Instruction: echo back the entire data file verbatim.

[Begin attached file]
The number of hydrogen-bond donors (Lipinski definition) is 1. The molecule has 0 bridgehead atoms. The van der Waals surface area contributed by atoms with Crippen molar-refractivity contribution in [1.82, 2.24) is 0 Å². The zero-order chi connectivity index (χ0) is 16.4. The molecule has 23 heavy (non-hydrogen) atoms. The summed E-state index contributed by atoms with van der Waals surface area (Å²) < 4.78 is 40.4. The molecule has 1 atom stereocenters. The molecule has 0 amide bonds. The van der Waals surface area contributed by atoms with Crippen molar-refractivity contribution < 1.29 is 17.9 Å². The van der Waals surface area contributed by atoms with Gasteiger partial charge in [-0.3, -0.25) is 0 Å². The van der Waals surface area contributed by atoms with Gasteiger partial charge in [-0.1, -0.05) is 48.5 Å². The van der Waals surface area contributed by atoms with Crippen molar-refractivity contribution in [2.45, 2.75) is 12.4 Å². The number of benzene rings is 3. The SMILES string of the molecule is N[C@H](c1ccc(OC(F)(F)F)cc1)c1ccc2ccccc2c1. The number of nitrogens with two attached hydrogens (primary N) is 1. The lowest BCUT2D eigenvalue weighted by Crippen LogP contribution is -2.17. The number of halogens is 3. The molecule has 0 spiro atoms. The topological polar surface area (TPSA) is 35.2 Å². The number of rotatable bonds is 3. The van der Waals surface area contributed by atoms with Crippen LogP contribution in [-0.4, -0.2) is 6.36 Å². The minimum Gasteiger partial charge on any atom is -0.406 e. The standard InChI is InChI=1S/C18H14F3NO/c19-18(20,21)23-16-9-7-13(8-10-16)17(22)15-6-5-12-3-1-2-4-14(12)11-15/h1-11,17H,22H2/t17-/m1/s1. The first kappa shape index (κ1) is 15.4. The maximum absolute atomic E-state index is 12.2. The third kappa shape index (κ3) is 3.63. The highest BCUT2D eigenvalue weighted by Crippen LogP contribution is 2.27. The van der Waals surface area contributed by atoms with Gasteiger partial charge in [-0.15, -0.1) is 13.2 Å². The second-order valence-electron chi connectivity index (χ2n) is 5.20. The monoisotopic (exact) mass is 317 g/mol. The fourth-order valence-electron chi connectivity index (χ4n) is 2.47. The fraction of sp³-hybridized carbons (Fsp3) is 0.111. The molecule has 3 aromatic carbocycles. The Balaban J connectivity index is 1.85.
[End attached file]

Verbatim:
The number of hydrogen-bond donors (Lipinski definition) is 1. The molecule has 0 bridgehead atoms. The van der Waals surface area contributed by atoms with Crippen molar-refractivity contribution in [1.82, 2.24) is 0 Å². The zero-order chi connectivity index (χ0) is 16.4. The molecule has 23 heavy (non-hydrogen) atoms. The summed E-state index contributed by atoms with van der Waals surface area (Å²) < 4.78 is 40.4. The molecule has 1 atom stereocenters. The molecule has 0 amide bonds. The van der Waals surface area contributed by atoms with Crippen molar-refractivity contribution < 1.29 is 17.9 Å². The van der Waals surface area contributed by atoms with Gasteiger partial charge in [-0.3, -0.25) is 0 Å². The van der Waals surface area contributed by atoms with Gasteiger partial charge in [-0.1, -0.05) is 48.5 Å². The van der Waals surface area contributed by atoms with Crippen molar-refractivity contribution in [2.45, 2.75) is 12.4 Å². The number of benzene rings is 3. The SMILES string of the molecule is N[C@H](c1ccc(OC(F)(F)F)cc1)c1ccc2ccccc2c1. The number of nitrogens with two attached hydrogens (primary N) is 1. The lowest BCUT2D eigenvalue weighted by Crippen LogP contribution is -2.17. The number of halogens is 3. The molecule has 0 spiro atoms. The topological polar surface area (TPSA) is 35.2 Å². The number of rotatable bonds is 3. The van der Waals surface area contributed by atoms with Crippen LogP contribution in [-0.4, -0.2) is 6.36 Å². The minimum Gasteiger partial charge on any atom is -0.406 e. The standard InChI is InChI=1S/C18H14F3NO/c19-18(20,21)23-16-9-7-13(8-10-16)17(22)15-6-5-12-3-1-2-4-14(12)11-15/h1-11,17H,22H2/t17-/m1/s1. The first kappa shape index (κ1) is 15.4. The maximum absolute atomic E-state index is 12.2. The third kappa shape index (κ3) is 3.63. The highest BCUT2D eigenvalue weighted by Crippen LogP contribution is 2.27. The van der Waals surface area contributed by atoms with Gasteiger partial charge in [-0.15, -0.1) is 13.2 Å². The second-order valence-electron chi connectivity index (χ2n) is 5.20. The monoisotopic (exact) mass is 317 g/mol. The fourth-order valence-electron chi connectivity index (χ4n) is 2.47. The fraction of sp³-hybridized carbons (Fsp3) is 0.111. The molecule has 3 aromatic carbocycles. The Balaban J connectivity index is 1.85.